Identification of a novel cell attachment domain in the HIV-1 Tat protein and its 90-kDa cell surface binding protein.

Laboratory of Developmental Biology, National Institute of Dental Research, National Institutes of Health, Bethesda, Maryland 20892.
Journal of Biological Chemistry (Impact Factor: 4.6). 04/1993; 268(7):5279-84.
Source: PubMed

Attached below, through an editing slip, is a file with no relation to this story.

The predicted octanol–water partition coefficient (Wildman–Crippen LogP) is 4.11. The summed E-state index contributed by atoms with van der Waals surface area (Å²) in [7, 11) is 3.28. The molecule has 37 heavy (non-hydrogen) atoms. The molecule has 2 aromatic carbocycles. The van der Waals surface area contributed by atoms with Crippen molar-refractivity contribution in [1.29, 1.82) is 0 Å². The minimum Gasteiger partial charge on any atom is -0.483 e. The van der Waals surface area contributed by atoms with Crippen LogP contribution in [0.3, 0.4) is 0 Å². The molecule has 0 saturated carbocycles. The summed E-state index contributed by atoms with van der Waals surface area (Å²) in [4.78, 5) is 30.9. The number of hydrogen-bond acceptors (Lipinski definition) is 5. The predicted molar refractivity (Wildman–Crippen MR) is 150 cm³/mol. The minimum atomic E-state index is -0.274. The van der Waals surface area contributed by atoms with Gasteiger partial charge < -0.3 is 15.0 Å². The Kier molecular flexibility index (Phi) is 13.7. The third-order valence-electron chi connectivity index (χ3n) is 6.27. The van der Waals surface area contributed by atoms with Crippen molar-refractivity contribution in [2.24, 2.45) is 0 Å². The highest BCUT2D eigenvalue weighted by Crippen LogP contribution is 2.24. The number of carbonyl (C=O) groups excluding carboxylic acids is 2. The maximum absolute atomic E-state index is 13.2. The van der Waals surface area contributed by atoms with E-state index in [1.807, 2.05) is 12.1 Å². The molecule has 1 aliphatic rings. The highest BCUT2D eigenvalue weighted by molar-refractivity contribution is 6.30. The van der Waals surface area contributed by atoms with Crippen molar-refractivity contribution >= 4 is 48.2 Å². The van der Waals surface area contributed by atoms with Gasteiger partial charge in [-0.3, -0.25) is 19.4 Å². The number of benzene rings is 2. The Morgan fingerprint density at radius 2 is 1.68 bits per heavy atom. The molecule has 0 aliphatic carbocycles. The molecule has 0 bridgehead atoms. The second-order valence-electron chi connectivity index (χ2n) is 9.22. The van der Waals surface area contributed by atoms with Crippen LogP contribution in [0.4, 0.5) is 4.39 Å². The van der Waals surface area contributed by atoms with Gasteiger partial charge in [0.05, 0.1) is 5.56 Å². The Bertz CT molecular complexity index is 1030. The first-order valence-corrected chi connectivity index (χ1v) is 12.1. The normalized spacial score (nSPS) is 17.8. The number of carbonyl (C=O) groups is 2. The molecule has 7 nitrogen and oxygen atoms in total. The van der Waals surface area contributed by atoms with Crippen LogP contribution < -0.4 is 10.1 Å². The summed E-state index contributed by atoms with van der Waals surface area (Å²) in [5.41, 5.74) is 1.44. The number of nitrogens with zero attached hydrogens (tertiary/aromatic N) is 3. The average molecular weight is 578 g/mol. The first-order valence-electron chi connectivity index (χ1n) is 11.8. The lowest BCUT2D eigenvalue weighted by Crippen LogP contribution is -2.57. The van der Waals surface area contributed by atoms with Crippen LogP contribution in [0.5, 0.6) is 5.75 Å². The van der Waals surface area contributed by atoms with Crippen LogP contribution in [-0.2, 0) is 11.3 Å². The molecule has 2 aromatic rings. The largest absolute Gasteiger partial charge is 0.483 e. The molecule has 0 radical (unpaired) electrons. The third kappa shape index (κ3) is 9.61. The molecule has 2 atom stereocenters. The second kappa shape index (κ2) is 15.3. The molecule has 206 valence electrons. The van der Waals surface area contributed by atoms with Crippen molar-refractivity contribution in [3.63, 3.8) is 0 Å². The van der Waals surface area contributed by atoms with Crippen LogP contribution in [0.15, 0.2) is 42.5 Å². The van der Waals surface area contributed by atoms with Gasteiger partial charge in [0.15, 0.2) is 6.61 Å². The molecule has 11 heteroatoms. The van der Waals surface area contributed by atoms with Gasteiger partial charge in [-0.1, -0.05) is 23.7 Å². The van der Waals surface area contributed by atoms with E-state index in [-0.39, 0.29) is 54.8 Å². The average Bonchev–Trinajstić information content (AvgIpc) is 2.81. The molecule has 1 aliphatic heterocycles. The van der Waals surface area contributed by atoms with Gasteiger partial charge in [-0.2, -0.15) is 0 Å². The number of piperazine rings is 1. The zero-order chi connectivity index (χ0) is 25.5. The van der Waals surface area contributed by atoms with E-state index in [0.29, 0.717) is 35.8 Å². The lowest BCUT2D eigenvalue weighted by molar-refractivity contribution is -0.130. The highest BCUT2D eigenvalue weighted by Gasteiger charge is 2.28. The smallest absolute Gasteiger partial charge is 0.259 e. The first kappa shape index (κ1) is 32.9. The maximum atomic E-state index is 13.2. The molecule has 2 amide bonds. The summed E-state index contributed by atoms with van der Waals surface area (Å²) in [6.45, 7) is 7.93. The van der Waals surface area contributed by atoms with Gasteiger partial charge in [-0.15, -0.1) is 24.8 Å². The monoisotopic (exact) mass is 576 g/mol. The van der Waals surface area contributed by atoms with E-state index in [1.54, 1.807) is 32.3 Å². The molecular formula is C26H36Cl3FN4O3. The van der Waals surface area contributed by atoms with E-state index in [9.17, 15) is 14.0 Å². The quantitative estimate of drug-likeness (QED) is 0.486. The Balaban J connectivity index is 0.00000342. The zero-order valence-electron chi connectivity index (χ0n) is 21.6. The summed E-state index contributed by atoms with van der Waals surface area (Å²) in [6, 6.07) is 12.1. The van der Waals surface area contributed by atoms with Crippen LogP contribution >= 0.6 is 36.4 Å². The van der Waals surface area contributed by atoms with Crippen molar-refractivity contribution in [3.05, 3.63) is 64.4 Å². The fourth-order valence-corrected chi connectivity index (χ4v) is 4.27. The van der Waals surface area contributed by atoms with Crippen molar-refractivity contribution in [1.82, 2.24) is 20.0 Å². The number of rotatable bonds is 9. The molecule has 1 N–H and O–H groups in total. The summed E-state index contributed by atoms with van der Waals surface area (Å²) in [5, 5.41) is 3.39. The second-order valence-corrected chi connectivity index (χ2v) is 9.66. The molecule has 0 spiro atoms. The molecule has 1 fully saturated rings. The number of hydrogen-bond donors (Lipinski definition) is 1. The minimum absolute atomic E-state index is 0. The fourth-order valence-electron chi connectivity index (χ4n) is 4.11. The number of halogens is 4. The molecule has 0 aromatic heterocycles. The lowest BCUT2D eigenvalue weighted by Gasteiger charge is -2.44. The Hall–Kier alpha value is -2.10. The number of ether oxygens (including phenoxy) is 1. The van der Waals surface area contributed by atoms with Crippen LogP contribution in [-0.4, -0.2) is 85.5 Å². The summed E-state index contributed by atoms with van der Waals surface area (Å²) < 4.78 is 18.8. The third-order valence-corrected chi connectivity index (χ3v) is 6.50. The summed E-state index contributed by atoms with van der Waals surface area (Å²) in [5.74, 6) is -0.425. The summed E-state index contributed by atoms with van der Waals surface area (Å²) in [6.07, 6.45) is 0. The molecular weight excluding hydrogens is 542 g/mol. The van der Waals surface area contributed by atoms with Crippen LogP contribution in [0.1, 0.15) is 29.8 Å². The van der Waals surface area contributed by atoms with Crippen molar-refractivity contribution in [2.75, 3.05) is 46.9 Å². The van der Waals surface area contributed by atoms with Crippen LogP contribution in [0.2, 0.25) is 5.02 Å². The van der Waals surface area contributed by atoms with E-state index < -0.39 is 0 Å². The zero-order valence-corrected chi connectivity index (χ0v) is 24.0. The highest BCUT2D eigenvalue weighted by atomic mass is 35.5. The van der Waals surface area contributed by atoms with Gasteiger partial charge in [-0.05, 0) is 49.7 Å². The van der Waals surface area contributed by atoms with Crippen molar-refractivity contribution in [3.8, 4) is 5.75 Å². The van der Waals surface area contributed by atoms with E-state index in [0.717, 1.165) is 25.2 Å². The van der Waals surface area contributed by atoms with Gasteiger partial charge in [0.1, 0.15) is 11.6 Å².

ABSTRACT The HIV-1 transactivator protein Tat is essential for viral gene expression and replication. Tat is taken up by cells and transactivates the HIV-LTR promoter in the cell nucleus. The present studies show that cells adhere to both synthetic and recombinant Tat, and, using synthetic peptides, we localize the binding site to a region spanning amino acid residues 49-57 (peptide Tat49-57). Tat49-57 also inhibited cell attachment to solid phase full-length Tat peptide and to recombinant Tat protein. Using Tat peptide affinity chromatography, we identified a 90-kDa cell surface protein that binds to Tat. The 90-kDa protein could be eluted from the Tat column using the Tat49-57 peptide. A 90-kDa cell surface Tat binding protein was also identified by coprecipitation with Tat after incubation with radiolabeled cell membrane preparations. Co-precipitation of the 90-kDa protein was inhibited by competition with a Tat49-65 peptide, but not with Tat55-86. Our findings suggest that cellular attachment to Tat is mediated through a 90-kDa cell surface protein that binds to a Tat domain between amino acids 49 and 57.

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